Ian
    --
    --
  • Lucio at Nov 29, 2012 at 9:32 am

    There are various times when Go will implicitly allocate memory on
    your behalf. In general Go can't function if it can't allocate
    memory. So there is no reason to let new and make return failure; if
    they can't succeed, your Go program can't run anyhow.
    I just had a thought...

    Given that Go handles allocation more or less seamlessly, would it not be
    advantageous to give new() and make() the additional feature of being able
    to report errors, no matter how serious?

    (I do get it: Go itself may not be able to continue in such a crisis; but
    one can program a bit defensively for that - NetBSD's 10% extra partition
    capacity comes to mind.)

    In my limited programming with Go I haven't encountered any instances where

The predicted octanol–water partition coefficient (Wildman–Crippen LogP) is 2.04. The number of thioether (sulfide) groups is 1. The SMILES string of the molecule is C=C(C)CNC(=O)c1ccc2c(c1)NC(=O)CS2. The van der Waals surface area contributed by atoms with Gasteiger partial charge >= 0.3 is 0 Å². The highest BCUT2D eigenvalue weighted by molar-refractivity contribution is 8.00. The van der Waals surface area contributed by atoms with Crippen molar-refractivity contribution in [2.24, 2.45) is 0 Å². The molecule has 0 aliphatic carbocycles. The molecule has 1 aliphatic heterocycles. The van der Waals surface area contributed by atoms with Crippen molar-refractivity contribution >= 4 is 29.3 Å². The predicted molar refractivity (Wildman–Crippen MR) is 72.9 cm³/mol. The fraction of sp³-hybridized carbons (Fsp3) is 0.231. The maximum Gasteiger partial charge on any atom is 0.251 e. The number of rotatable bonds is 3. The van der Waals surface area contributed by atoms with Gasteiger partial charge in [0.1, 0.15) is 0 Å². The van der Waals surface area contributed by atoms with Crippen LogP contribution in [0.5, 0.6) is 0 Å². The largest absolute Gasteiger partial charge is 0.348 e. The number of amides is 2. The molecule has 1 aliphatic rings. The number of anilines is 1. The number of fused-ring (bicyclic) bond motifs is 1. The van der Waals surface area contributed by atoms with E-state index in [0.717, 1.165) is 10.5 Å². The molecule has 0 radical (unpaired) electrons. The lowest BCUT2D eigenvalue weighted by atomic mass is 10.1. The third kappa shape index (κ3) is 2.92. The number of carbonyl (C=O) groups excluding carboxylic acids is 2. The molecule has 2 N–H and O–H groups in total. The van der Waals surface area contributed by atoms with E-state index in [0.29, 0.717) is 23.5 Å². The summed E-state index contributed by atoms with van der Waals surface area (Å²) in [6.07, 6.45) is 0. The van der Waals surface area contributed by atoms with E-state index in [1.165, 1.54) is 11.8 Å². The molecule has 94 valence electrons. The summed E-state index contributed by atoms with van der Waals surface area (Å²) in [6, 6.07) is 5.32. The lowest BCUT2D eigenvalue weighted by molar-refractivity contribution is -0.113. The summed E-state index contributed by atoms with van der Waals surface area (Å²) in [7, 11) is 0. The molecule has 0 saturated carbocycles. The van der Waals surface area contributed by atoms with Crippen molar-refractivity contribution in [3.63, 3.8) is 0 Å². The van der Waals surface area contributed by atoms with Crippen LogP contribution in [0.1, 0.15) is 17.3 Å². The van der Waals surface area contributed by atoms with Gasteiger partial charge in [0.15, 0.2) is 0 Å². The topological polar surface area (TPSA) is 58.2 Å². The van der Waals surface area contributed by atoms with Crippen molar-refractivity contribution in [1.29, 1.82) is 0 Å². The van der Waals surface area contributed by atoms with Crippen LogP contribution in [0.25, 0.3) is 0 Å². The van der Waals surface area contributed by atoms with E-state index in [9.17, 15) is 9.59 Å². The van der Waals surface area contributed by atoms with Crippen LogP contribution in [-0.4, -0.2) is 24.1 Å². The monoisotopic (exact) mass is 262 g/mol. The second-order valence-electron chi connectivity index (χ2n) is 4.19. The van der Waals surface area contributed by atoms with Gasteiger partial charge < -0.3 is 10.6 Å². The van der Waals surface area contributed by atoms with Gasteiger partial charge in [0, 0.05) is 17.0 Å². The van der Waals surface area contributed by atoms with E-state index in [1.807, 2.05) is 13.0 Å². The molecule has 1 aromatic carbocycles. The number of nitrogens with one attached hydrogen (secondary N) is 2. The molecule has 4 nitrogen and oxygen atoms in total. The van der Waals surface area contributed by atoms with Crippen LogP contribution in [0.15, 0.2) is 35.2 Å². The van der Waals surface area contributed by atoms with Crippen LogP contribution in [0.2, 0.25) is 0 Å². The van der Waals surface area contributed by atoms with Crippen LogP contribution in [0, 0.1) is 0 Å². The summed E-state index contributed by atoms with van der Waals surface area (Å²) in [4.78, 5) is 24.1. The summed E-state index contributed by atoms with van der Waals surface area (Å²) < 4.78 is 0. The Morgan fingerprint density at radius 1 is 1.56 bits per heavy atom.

I could not choose to use new() instead of taking the address of an empty
    typed value. Actually, the reverse, as new() feels more conventional; but
    the crucial thing is that I would expect new() in this case to be better
    suited to return an optional completion code, unlike some alternatives.

    Just a thought while I unlearn the bad habits of the past few decades :-)

    Lucio.

    --
  • Dave Cheney at Nov 29, 2012 at 9:39 am
    Unrelated story. Tomcat keeps a 1mb byte array stashed away by the top
    level exception handler. If an oom error ever bubbles up to the top, the
    handler will null the reference to the buffer and try to continue to
    service requests.

    Dave
    On Thursday, November 29, 2012, Lucio wrote:

    There are various times when Go will implicitly allocate memory on